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Omaha Poker – The next big thing!

Omaha poker is rapidly becoming one of the most played poker games worldwide and is now easily the second most popular variant of the famous card game, behind Texas Hold’em. How has this come to be?

Well, the answer is pretty simple! It’s jam-packed with excitement and requires great strategy!

It’s also pretty similar to Texas Hold’em, which is perfect for those who’ve played poker with us before, or beginners who have watched poker on television and now want to give it a go.

It also means that you won’t struggle to learn Omaha if you’ve dabbled in Texas Hold’em before.

Of course, feel free to check out our poker guide, which will get you up to speed.

The basics of Omaha poker!

1. What’s the difference between Hold’em and Omaha?

Basically, every player receives four cards in Omaha (instead of the two you’d usually get dealt in Texas Hold’em). From these four cards you select two to play with and two to ditch. You don’t have to do this until the end though, so you essentially have more chance of landing combinations.

2. How do you win in Omaha?

Like Texas Hold’em, Omaha is a community-card game, which is played with up to 10 players (of course, it can’t be played with just one). You win chips by winning a hand, and this can be done in one of two ways:

– All the players fold, leaving you the pot
– Beating another player’s hand at showdown

Poker is pretty simple when there’s only two ways to win!

3. Drawing for a dealer

Once you’ve got players around the table (the minimum is 2, of course),  you’re all ready to start. Firstly, the dealer will draw a card to everyone and the person with the highest is the ‘dealer’. Of course, if you’re already playing with a dealer, you’re not going to distribute cards. It’s just to determine who holds the dealer button. (If you’re playing at home, this is the way you find out who will deal first). If two players are dealt the same hand, there’s a re-deal between them, or the winner is chosen through the highest value suit (clubs, diamonds, hearts, spades). Of course, this doesn’t apply to regular play!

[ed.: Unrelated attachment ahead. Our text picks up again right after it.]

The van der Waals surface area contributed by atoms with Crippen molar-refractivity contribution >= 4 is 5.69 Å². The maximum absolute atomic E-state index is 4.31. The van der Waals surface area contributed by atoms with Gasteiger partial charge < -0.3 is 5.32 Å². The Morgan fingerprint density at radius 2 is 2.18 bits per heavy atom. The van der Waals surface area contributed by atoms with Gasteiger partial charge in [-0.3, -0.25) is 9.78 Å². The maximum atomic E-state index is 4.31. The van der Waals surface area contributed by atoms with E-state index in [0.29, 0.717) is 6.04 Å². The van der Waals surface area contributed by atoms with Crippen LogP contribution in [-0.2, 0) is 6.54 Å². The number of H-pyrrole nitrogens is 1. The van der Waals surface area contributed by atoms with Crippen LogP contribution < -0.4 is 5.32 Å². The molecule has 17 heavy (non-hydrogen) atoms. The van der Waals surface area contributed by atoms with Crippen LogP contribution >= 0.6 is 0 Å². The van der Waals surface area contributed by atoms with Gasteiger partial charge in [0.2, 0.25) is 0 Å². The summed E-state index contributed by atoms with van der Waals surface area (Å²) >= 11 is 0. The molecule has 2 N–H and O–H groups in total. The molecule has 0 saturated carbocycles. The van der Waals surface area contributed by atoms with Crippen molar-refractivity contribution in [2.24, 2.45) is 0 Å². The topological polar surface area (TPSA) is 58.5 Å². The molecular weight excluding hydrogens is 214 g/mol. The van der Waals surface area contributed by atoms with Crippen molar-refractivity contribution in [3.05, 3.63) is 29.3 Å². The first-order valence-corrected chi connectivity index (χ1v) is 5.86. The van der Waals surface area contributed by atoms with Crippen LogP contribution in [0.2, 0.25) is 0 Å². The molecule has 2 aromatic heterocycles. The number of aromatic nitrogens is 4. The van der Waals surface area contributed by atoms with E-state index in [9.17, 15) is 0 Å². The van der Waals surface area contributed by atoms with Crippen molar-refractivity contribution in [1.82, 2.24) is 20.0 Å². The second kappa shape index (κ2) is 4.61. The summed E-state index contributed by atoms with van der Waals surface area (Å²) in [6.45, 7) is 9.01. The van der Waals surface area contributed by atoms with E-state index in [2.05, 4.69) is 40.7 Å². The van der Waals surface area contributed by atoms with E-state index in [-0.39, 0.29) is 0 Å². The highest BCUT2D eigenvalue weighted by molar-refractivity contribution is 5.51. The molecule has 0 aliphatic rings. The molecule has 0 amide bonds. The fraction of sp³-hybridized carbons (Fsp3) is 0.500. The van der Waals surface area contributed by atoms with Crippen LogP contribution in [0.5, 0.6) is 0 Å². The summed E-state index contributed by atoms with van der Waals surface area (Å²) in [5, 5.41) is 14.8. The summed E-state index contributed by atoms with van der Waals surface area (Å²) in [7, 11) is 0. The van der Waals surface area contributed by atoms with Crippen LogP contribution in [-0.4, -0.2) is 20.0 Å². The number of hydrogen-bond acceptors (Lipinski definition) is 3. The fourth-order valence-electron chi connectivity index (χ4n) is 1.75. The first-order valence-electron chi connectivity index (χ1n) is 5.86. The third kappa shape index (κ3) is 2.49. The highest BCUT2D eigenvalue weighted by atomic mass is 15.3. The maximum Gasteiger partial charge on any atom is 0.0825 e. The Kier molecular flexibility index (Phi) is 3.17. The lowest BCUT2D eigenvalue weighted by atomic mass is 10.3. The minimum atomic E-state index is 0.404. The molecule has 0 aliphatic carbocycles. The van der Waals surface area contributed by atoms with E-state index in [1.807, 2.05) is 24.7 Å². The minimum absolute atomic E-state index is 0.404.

4. Put out the dealer button

When you’ve determined who the dealer is, give them the dealer disk. This player – if you’re not playing with a dealer – shuffles the cards and distributes them out! Simple.

5. Organising the blinds

Before the cards are dealt, the two players directly to the left of the dealer must put in a small and big blind. The player next to the dealer is the small blind (half of the big blind), and second to the left is the big blind. The blinds are predetermined, and rise as the game goes along.

6. Dealing the cards

Once the blinds are out, the dealer then goes ahead and distributes the cards. We start with the player to the dealer’s left and move clockwise. Each player is dealt one card at a time, which is face down, until all players have exactly four cards.

7. The stages in Omaha

So, once all the cards have been dealt out, we then go on to the course of play:

– Flop: The first three cards are dealt out. (The betting begins)
– Turn: The fourth card to be dealt. (Here things start to heat up!)
– River: The fifth card to be dealt. (This is the deciding card and can be make or break!)

This is how the cards are dealt in both Omaha and Texas Hold’em!

The winning hands

Working out who’s the winner is a little trickier in Texas Hold’em Poker.

Here’s a quick cheat-sheet:

1) The hands in Omaha are the same as the hands in Texas Hold’em. Since you are dealt four cards, there’s the potential to land four pairs; unfortunately, that isn’t a hand in any game! (In this case – depending on the kind of Omaha you’re playing – you’ll have two pair.)

2) In Omaha, you must use two cards from your hand and three cards from the table, making the best hand possible.

3) The player can use one or two of his cards and three to four of the community (table) cards.

If the table shows: 3♥ 9♣ Q♣ K♠ A♦
Player 1 holds: 10♠ 9♣ 9♥ 2♦
Player 2 holds: 10♣ 2♣ 3♥ 4♥

Player one will hold ‘three of a kind’ 9s, while player 2 will hold a pair of threes. The 10♠ and 2♦ are disregarded in this case – essentially burned!

So, in the above example, player 1 would be the winner!

That’s it for this section of the Omaha guide. We’ll be exploring the difference between hi-lo and regular Omaha in the next article. If you think you’re up to speed already though, why not head on over to our poker tab and try Omaha out for yourself!